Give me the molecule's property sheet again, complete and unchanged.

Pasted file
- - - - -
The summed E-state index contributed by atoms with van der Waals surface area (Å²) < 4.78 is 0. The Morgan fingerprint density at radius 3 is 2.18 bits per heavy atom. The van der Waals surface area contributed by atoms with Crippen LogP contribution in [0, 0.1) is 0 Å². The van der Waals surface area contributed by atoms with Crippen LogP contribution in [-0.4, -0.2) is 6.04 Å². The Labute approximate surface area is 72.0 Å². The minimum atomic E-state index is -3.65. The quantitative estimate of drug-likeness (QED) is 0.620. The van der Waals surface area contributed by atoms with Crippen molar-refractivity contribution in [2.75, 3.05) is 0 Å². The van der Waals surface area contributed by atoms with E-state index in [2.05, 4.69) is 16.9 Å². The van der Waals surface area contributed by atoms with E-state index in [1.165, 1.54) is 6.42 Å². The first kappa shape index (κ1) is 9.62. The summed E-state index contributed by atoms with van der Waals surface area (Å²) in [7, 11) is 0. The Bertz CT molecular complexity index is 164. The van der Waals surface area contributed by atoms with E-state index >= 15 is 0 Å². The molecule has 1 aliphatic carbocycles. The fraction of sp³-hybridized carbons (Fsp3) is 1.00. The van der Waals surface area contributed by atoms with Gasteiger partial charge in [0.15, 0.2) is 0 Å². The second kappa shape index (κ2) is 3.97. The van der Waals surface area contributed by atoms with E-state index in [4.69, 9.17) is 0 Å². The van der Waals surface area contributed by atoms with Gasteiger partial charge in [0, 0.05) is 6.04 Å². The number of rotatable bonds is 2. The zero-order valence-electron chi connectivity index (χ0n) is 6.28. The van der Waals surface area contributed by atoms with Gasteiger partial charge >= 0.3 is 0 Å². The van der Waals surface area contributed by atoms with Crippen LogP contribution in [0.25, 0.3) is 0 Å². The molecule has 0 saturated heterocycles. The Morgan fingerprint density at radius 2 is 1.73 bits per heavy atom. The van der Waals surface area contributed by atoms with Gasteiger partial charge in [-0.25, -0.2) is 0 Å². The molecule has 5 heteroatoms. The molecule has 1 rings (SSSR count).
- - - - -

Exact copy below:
The summed E-state index contributed by atoms with van der Waals surface area (Å²) < 4.78 is 0. The Morgan fingerprint density at radius 3 is 2.18 bits per heavy atom. The van der Waals surface area contributed by atoms with Crippen LogP contribution in [0, 0.1) is 0 Å². The van der Waals surface area contributed by atoms with Crippen LogP contribution in [-0.4, -0.2) is 6.04 Å². The Labute approximate surface area is 72.0 Å². The minimum atomic E-state index is -3.65. The quantitative estimate of drug-likeness (QED) is 0.620. The van der Waals surface area contributed by atoms with Crippen molar-refractivity contribution in [2.75, 3.05) is 0 Å². The van der Waals surface area contributed by atoms with E-state index in [2.05, 4.69) is 16.9 Å². The van der Waals surface area contributed by atoms with E-state index in [1.165, 1.54) is 6.42 Å². The first kappa shape index (κ1) is 9.62. The summed E-state index contributed by atoms with van der Waals surface area (Å²) in [7, 11) is 0. The Bertz CT molecular complexity index is 164. The van der Waals surface area contributed by atoms with E-state index >= 15 is 0 Å². The molecule has 1 aliphatic carbocycles. The fraction of sp³-hybridized carbons (Fsp3) is 1.00. The van der Waals surface area contributed by atoms with Gasteiger partial charge in [0.15, 0.2) is 0 Å². The second kappa shape index (κ2) is 3.97. The van der Waals surface area contributed by atoms with E-state index in [4.69, 9.17) is 0 Å². The van der Waals surface area contributed by atoms with Gasteiger partial charge in [0, 0.05) is 6.04 Å². The number of rotatable bonds is 2. The zero-order valence-electron chi connectivity index (χ0n) is 6.28. The van der Waals surface area contributed by atoms with Gasteiger partial charge >= 0.3 is 0 Å². The van der Waals surface area contributed by atoms with Crippen LogP contribution in [0.25, 0.3) is 0 Å². The molecule has 0 saturated heterocycles. The Morgan fingerprint density at radius 2 is 1.73 bits per heavy atom. The van der Waals surface area contributed by atoms with Gasteiger partial charge in [-0.25, -0.2) is 0 Å². The molecule has 5 heteroatoms. The molecule has 1 rings (SSSR count).